U.S. stocks could fall another 15% as earnings falter, strategist says

After a steep sell-off on Wednesday pushed the S & P 500 to the brink of bear market territory, one strategist warns there could be more pain ahead. The plunge came after Target fell well short of Wall Street’s earnings expectations as soaring inflation began to eat away at margins. The report sent the retail giant’s stock almost 25% lower and came just a day after Walmart cited rising fuel and labor costs for its earnings miss. The Dow Jones Industrial Average and S & P both posted their worst drops since June 2020 on Wednesday. But this sell-off could just be the beginning, according to Gary Dugan, CEO and CIO of The Global CIO Office. Speaking to CNBC’s “Capital Connection” on Thursday, Dugan highlighted that Wednesday was the first trading session in which dire economic warnings had shown up in corporate earnings. “Up until now, corporate earnings forecasts in the U.S. have been characterized as better than expected for the first quarter and everything was calm. But, as we saw, when someone comes with a surprise as Target did overnight, share prices fall 25%,” Dugan, who has held CIO roles at both Barclays and Merrill Lynch in London, said. “That is really a warning to markets that we could see some significant downside as more and more S & P companies reflect on the challenges at hand.” Federal Reserve Chairman Jerome Powell has said the c entral bank will not hesitate to continue hiking interest rates in order to rein in inflation, which came in at an annual 8.3% in April . However, the prospect of more aggressive monetary policy tightening has exacerbated recessionary fears. The Dow will begin Thursday’s trade down more than 13% since the turn of the year and the S & P almost 18%, with futures pointing to further selling when trading opens on Wall Street. “I think we could comfortably go down another 15% from here and that would take us back down to a trend line that ended just before Covid,” Dugan said. Central banks and governments adopted exceptionally loose monetary and fiscal policies in order to shepherd the economy through the Covid-19 pandemic, which in turns drove stock market valuations from their March 2020 lows to record highs in late 2021. However, Dugan argued that this was “not consistent with history.” “We have got to get back to normal, we have got to get back to more regular valuations that we comprehend and companies that aren’t supported by extremely low interest rates and very loose government policy,” he said. “So when you take that as a package, as I said, 15% in my view takes us back to fair value.” Opportunities in Asia As developed markets likely follow the U.S. further into negative territory, Dugan advised investors to seek stock market opportunities in emerging markets, particularly in Asia. “I’m personally invested, for example, in Vietnam – fantastic long term story, the right demographics, and a valuation in many of these parts of the world, including here in the Middle East, that were not as extreme,” he said. Emerging markets haver broadly lagged Wall Street’s ascent during the 18 months following the March 2020 plunge, meaning valuations may viewed as less inflated and therefore less vulnerable to current economic strains. “Certainly you could see some downside if they follow Wall Street, but the fundamentals are still very helpful,” Dugan added.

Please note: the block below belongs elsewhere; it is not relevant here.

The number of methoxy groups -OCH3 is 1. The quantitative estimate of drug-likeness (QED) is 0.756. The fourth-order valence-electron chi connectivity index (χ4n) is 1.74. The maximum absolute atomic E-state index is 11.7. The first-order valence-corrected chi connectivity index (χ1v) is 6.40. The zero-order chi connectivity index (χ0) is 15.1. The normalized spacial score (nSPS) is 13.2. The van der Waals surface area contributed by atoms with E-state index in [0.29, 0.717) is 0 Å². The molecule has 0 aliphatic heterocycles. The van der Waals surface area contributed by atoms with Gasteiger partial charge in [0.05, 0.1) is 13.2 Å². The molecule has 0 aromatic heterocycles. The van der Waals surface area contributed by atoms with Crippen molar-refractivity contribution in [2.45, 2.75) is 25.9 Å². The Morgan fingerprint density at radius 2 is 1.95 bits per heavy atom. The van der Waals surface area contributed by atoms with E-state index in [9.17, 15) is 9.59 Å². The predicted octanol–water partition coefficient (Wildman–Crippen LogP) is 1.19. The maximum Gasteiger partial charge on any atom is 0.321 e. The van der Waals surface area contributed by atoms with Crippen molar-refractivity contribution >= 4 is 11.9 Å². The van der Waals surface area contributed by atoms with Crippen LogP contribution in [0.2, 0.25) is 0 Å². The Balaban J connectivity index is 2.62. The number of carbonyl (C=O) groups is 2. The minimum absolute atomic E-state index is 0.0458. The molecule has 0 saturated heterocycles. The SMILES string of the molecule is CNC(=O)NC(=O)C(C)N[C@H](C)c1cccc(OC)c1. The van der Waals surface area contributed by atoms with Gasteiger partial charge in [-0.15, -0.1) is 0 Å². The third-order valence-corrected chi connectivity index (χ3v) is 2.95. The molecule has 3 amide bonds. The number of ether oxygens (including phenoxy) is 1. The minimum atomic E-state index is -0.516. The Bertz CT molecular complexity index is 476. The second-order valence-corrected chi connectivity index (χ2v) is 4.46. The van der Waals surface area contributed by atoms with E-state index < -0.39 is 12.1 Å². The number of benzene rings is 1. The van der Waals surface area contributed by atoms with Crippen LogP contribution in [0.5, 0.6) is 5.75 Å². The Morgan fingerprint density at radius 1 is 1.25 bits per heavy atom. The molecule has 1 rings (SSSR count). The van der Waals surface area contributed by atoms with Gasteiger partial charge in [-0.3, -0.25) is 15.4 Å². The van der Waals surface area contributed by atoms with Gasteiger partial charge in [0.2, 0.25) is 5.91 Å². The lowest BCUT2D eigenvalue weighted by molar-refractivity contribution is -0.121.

Traders work on the floor of the New York Stock Exchange (NYSE) on May 18, 2022 in New York City.
Spencer Platt | Getty Images

After a steep sell-off on Wednesday pushed the S&P 500 to the brink of bear market territory, one strategist warns there could be more pain ahead.

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